Neurogastroenterology and motility : the official journal of the European Gastrointestinal Motility Society

Condition-specific role of colonic inflammatory molecules in persistent functional colorectal hypersensitivity in the mouse.

PMID 25307695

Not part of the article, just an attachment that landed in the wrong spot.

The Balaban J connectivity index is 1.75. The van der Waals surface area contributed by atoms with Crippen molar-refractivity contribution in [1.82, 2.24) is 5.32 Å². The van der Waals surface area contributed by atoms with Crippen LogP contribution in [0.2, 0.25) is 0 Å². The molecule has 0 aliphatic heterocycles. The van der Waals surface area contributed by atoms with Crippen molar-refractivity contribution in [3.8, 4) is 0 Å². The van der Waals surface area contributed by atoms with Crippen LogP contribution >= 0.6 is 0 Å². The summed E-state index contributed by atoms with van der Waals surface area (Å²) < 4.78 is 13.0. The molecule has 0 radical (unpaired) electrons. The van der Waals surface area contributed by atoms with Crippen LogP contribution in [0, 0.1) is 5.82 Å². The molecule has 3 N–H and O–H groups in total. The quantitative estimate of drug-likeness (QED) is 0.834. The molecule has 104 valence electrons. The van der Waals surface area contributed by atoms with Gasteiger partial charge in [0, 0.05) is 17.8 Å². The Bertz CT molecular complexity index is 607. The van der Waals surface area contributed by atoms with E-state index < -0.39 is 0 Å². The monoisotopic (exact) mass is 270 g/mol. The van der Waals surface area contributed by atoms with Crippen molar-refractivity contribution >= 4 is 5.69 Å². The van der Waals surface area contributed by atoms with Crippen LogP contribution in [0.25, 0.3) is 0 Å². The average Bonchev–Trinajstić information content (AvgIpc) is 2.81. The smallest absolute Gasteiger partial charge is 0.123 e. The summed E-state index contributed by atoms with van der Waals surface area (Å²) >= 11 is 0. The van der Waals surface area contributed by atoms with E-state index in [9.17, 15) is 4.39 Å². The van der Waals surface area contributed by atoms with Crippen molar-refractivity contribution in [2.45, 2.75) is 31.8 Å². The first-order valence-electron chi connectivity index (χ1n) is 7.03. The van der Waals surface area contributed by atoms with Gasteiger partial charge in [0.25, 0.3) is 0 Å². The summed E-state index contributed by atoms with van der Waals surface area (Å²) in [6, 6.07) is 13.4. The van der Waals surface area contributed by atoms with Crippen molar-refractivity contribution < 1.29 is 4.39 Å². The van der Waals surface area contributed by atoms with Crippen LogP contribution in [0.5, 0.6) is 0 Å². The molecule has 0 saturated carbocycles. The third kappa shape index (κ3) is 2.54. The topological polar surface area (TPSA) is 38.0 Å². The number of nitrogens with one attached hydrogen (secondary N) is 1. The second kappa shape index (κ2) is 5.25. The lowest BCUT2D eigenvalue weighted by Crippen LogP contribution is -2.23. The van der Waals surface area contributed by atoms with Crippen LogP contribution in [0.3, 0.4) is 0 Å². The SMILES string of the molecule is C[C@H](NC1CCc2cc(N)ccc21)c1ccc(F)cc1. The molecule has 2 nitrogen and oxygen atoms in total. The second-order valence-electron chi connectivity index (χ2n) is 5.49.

A low-level inflammation has been hypothesized to mediate visceral hypersensitivity in functional bowel disorders that persist after or even in the absence of gut inflammation. We aimed to test the efficacy of a steroidal anti-inflammatory treatment, and identify local inflammatory molecules mediating post- and non-inflammatory colorectal hypersensitivity using two mouse models. Visceromotor responses to colorectal distension were quantified as a measure of colorectal sensitivity. On day 1, mice received intracolonic saline (control), trinitrobenzenesulfonic acid (postinflammatory on day 15), or acidified hypertonic saline (non-inflammatory). Colorectal sensitivity before (day 10) and after (day 15) 4-day dexamethasone (Dex) treatment was compared, and colonic gene expression of inflammatory molecules was quantified. Dexamethasone effectively inhibited gene expression of inflammatory molecules such as interleukin (IL)-1β and mast cell protease-1 in the colon, but did not attenuate colorectal hypersensitivity in either model. Gene expression of inflammatory molecules in the colon did not differ between control and the non-inflammatory model, but the postinflammatory model showed increased IL-10 and tight junction protein 2, and decreased IL-6, transforming growth factor (TGF)-β, a precursor of β-endorphin, occludin, and mucin 2. While no common molecule explained colorectal hypersensitivity in these models, hypersensitivity was positively correlated with TGF-β2 mRNA in control, and with IL-1β, inhibin βA, and prostaglandin E2 synthase in the Dex-treated postinflammatory model. In the non-inflammatory model, cyclooxygenase-2 mRNA was negatively correlated with colorectal sensitivity. These results suggest that persistent functional colorectal hypersensitivity is mediated by condition-specific mediators whose gene expression in the colon is not inevitably sensitive to steroidal anti-inflammatory treatment.